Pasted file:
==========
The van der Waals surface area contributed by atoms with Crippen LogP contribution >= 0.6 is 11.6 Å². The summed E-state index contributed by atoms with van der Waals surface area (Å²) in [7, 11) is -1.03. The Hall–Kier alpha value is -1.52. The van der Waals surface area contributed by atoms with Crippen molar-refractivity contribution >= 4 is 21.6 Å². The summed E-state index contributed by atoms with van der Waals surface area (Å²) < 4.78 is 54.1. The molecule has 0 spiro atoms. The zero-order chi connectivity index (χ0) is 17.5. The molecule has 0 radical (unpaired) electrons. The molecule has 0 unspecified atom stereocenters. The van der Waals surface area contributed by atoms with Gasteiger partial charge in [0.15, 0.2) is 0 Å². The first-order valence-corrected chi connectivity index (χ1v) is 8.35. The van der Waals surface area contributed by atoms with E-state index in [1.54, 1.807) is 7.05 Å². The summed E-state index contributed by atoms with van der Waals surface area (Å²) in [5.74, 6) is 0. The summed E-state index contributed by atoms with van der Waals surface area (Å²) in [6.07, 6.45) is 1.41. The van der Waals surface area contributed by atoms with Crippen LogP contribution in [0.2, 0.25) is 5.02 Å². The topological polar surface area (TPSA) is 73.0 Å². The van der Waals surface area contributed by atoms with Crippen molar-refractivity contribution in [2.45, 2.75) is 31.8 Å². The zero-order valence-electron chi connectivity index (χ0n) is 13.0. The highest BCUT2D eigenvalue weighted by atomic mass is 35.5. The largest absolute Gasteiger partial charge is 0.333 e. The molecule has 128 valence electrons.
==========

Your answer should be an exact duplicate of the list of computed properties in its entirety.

The van der Waals surface area contributed by atoms with Crippen LogP contribution >= 0.6 is 11.6 Å². The summed E-state index contributed by atoms with van der Waals surface area (Å²) in [7, 11) is -1.03. The Hall–Kier alpha value is -1.52. The van der Waals surface area contributed by atoms with Crippen molar-refractivity contribution >= 4 is 21.6 Å². The summed E-state index contributed by atoms with van der Waals surface area (Å²) < 4.78 is 54.1. The molecule has 0 spiro atoms. The zero-order chi connectivity index (χ0) is 17.5. The molecule has 0 radical (unpaired) electrons. The molecule has 0 unspecified atom stereocenters. The van der Waals surface area contributed by atoms with Gasteiger partial charge in [0.15, 0.2) is 0 Å². The first-order valence-corrected chi connectivity index (χ1v) is 8.35. The van der Waals surface area contributed by atoms with E-state index in [1.54, 1.807) is 7.05 Å². The summed E-state index contributed by atoms with van der Waals surface area (Å²) in [5.74, 6) is 0. The summed E-state index contributed by atoms with van der Waals surface area (Å²) in [6.07, 6.45) is 1.41. The van der Waals surface area contributed by atoms with Crippen LogP contribution in [0.2, 0.25) is 5.02 Å². The topological polar surface area (TPSA) is 73.0 Å². The van der Waals surface area contributed by atoms with Crippen molar-refractivity contribution in [2.45, 2.75) is 31.8 Å². The zero-order valence-electron chi connectivity index (χ0n) is 13.0. The highest BCUT2D eigenvalue weighted by atomic mass is 35.5. The largest absolute Gasteiger partial charge is 0.333 e. The molecule has 128 valence electrons.